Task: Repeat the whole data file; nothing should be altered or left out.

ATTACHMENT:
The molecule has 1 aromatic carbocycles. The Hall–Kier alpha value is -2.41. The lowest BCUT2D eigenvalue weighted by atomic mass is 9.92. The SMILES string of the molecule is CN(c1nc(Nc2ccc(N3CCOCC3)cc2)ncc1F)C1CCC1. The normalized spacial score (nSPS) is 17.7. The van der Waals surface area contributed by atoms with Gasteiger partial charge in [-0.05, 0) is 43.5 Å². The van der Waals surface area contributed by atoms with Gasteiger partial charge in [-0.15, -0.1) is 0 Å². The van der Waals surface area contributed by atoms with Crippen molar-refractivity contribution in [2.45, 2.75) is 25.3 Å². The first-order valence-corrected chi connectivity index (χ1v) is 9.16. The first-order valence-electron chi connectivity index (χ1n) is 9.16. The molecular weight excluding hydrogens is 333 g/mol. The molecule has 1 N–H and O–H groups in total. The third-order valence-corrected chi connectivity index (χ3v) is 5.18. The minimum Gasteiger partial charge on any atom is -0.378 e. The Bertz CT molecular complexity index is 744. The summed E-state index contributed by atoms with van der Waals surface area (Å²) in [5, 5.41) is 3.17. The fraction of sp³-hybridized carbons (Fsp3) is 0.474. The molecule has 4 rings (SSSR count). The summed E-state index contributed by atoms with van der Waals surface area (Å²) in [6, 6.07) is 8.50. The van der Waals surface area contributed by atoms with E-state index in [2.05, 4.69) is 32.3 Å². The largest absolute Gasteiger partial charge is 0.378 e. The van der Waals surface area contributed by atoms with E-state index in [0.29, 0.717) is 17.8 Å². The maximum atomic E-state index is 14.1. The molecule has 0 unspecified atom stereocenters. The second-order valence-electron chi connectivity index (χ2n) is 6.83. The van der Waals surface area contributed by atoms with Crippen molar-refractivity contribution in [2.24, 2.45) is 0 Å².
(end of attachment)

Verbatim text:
The molecule has 1 aromatic carbocycles. The Hall–Kier alpha value is -2.41. The lowest BCUT2D eigenvalue weighted by atomic mass is 9.92. The SMILES string of the molecule is CN(c1nc(Nc2ccc(N3CCOCC3)cc2)ncc1F)C1CCC1. The normalized spacial score (nSPS) is 17.7. The van der Waals surface area contributed by atoms with Gasteiger partial charge in [-0.05, 0) is 43.5 Å². The van der Waals surface area contributed by atoms with Gasteiger partial charge in [-0.15, -0.1) is 0 Å². The van der Waals surface area contributed by atoms with Crippen molar-refractivity contribution in [2.45, 2.75) is 25.3 Å². The first-order valence-corrected chi connectivity index (χ1v) is 9.16. The first-order valence-electron chi connectivity index (χ1n) is 9.16. The molecular weight excluding hydrogens is 333 g/mol. The molecule has 1 N–H and O–H groups in total. The third-order valence-corrected chi connectivity index (χ3v) is 5.18. The minimum Gasteiger partial charge on any atom is -0.378 e. The Bertz CT molecular complexity index is 744. The summed E-state index contributed by atoms with van der Waals surface area (Å²) in [5, 5.41) is 3.17. The fraction of sp³-hybridized carbons (Fsp3) is 0.474. The molecule has 4 rings (SSSR count). The summed E-state index contributed by atoms with van der Waals surface area (Å²) in [6, 6.07) is 8.50. The van der Waals surface area contributed by atoms with E-state index in [2.05, 4.69) is 32.3 Å². The largest absolute Gasteiger partial charge is 0.378 e. The van der Waals surface area contributed by atoms with E-state index in [0.29, 0.717) is 17.8 Å². The maximum atomic E-state index is 14.1. The molecule has 0 unspecified atom stereocenters. The second-order valence-electron chi connectivity index (χ2n) is 6.83. The van der Waals surface area contributed by atoms with Crippen molar-refractivity contribution in [2.24, 2.45) is 0 Å².